21 6.3 Process in developing a training plan 1. Choose the areas of competency to be developed: consider the work role and responsibilities of the trainee consider the programme of practical experience offered by their organisation consider the trainee s interests and intended career path. 2. Identify opportunities to engage in activities and tasks that will enable the development of individual competencies: consider other work opportunities available in the organisation consider what other training opportunities may be available through the organisation consider incorporation of the competency standards with the trainee s development objectives within their organisation s performance management system. 3. Assign timeframes for development of certain competencies (for example, break down objectives to quarterly goals): consider the employer s priorities ensure sufficient time is allowed to develop competence consider if the scheduling of work tasks, roles and activities can be realistically accommodated within the employing organisation ensure activities are appropriately structured to build up to the required level of competence. 4. Identify what other supporting resources may be required for the development of each competency: consider what other resources are available within the organisation (for example, other staff, on-the-job training, coaching) consider external resources that might be required to support the development of competence (training courses, books, computer-based learning solutions). 5. Assign timeframes for when competency development is to be reviewed and assessed: consider project timeframes assign a tentative date for achieving competence. 6. Agree when the training plan is to be reviewed by the mentor and trainee: consider the timeframes identified for development of individual competencies consider how often the mentor and the trainee should meet to review progress. More information about training plans, including examples, can be found at 16 NEW ZEALAND INSTITUTE OF CHARTERED ACCOUNTANTS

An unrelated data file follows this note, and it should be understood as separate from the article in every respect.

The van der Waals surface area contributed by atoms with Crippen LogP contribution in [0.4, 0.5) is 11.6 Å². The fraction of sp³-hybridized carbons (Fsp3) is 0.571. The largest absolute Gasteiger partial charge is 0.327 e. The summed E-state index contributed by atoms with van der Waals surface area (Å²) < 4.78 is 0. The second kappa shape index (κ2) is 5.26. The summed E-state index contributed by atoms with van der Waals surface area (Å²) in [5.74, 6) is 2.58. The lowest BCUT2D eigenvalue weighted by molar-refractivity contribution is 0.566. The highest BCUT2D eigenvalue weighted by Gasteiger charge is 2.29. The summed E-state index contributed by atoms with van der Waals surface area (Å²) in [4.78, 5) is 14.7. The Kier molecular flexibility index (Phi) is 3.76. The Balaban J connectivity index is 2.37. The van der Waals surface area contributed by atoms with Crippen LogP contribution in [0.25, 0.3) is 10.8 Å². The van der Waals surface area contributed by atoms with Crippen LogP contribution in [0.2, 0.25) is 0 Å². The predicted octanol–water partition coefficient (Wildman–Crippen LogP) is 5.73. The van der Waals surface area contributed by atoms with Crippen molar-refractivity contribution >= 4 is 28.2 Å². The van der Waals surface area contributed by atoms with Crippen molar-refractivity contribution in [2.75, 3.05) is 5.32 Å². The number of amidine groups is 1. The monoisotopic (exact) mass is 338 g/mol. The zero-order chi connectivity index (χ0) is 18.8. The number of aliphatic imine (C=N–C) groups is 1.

22 7.0 RECORDING PRACTICAL EXPERIENCE You must maintain a comprehensive and continuous record of all your practical experience. This is important to ensure you have a comprehensive reference source for you and your mentor to track and plan your progress against the Institute s practical experience requirements. It is your responsibility to maintain a record of your practical experience, and it is your mentor s responsibility to verify the experience gained against the competencies set by the Institute. It is therefore important you and your mentor keep records in case of any discrepancies. Sample forms are available on the Institute s website to help you and your mentor track your progress towards completing the practical experience requirements. The information included in the forms will provide you with a reference source and material to justify your mentor s final recommendation regarding your admission to the Institute. The forms are intended to provide: Guidelines for you to document information your mentor might require in order to judge whether you have achieved the required standards, level of professionalism and experience in the competencies needed, to achieve admission to the Institute Guidelines to assist you to prepare for mentoring meetings A copy of the s Final Report, which is required by the Institute to affirm the achievement of the required standards, level of professionalism and experience in the competencies needed. The records you keep should be in sufficient detail to justify how you have met the required competencies. Simply ticking off each competency is not sufficient you should keep records that describe the various tasks and activities you have completed to support achievement of each competency and the relevant elements and performance criteria. If you wish to use your own format to record the information the Institute may request, you may do so. Your organisation may have a comprehensive internal competence-based performance management system for managing individual performance. If this is the case, you and your mentor may prefer to use that system to record your progress. The Institute requires the record of your experience to be presented a legible and logical format, and requires your mentor to complete the s Final Report on the form provided. Please ensure you retain your supporting records, as the Institute may request to see these when you apply for membership as a Chartered Accountant or an Associate Chartered Accountant. TRAINING LOG 17